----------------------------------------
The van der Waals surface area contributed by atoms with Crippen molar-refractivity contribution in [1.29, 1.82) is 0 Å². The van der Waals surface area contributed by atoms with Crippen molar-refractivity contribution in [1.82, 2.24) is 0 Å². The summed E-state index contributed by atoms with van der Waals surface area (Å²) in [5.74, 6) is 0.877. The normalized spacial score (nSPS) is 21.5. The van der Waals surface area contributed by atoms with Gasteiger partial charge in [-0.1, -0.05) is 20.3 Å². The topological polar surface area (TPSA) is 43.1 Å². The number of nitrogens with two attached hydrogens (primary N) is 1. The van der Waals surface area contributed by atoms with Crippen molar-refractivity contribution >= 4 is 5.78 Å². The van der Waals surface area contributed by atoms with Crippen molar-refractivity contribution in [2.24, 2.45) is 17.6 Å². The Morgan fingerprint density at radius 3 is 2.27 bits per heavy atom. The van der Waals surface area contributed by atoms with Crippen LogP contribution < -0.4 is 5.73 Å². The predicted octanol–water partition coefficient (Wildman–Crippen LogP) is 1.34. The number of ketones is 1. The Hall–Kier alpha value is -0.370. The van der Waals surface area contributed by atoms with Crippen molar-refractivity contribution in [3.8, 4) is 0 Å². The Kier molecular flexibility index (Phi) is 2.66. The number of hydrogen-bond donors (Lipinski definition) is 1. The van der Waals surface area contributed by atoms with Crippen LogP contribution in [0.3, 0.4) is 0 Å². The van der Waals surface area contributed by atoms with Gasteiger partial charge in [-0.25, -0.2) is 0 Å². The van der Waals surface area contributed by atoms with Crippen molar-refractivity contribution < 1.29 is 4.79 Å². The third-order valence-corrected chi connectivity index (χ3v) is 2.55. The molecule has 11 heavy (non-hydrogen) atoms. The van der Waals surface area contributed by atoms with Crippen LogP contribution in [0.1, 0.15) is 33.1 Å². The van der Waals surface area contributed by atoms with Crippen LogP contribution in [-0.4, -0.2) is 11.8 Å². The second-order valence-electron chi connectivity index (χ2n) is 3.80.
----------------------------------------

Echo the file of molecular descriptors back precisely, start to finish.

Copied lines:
The van der Waals surface area contributed by atoms with Crippen molar-refractivity contribution in [1.29, 1.82) is 0 Å². The van der Waals surface area contributed by atoms with Crippen molar-refractivity contribution in [1.82, 2.24) is 0 Å². The summed E-state index contributed by atoms with van der Waals surface area (Å²) in [5.74, 6) is 0.877. The normalized spacial score (nSPS) is 21.5. The van der Waals surface area contributed by atoms with Gasteiger partial charge in [-0.1, -0.05) is 20.3 Å². The topological polar surface area (TPSA) is 43.1 Å². The number of nitrogens with two attached hydrogens (primary N) is 1. The van der Waals surface area contributed by atoms with Crippen molar-refractivity contribution >= 4 is 5.78 Å². The van der Waals surface area contributed by atoms with Crippen molar-refractivity contribution in [2.24, 2.45) is 17.6 Å². The Morgan fingerprint density at radius 3 is 2.27 bits per heavy atom. The van der Waals surface area contributed by atoms with Crippen LogP contribution < -0.4 is 5.73 Å². The predicted octanol–water partition coefficient (Wildman–Crippen LogP) is 1.34. The number of ketones is 1. The Hall–Kier alpha value is -0.370. The van der Waals surface area contributed by atoms with Crippen molar-refractivity contribution in [3.8, 4) is 0 Å². The Kier molecular flexibility index (Phi) is 2.66. The number of hydrogen-bond donors (Lipinski definition) is 1. The van der Waals surface area contributed by atoms with Crippen LogP contribution in [0.3, 0.4) is 0 Å². The van der Waals surface area contributed by atoms with Gasteiger partial charge in [-0.25, -0.2) is 0 Å². The van der Waals surface area contributed by atoms with Crippen molar-refractivity contribution < 1.29 is 4.79 Å². The third-order valence-corrected chi connectivity index (χ3v) is 2.55. The molecule has 11 heavy (non-hydrogen) atoms. The van der Waals surface area contributed by atoms with Crippen LogP contribution in [0.1, 0.15) is 33.1 Å². The van der Waals surface area contributed by atoms with Crippen LogP contribution in [-0.4, -0.2) is 11.8 Å². The second-order valence-electron chi connectivity index (χ2n) is 3.80.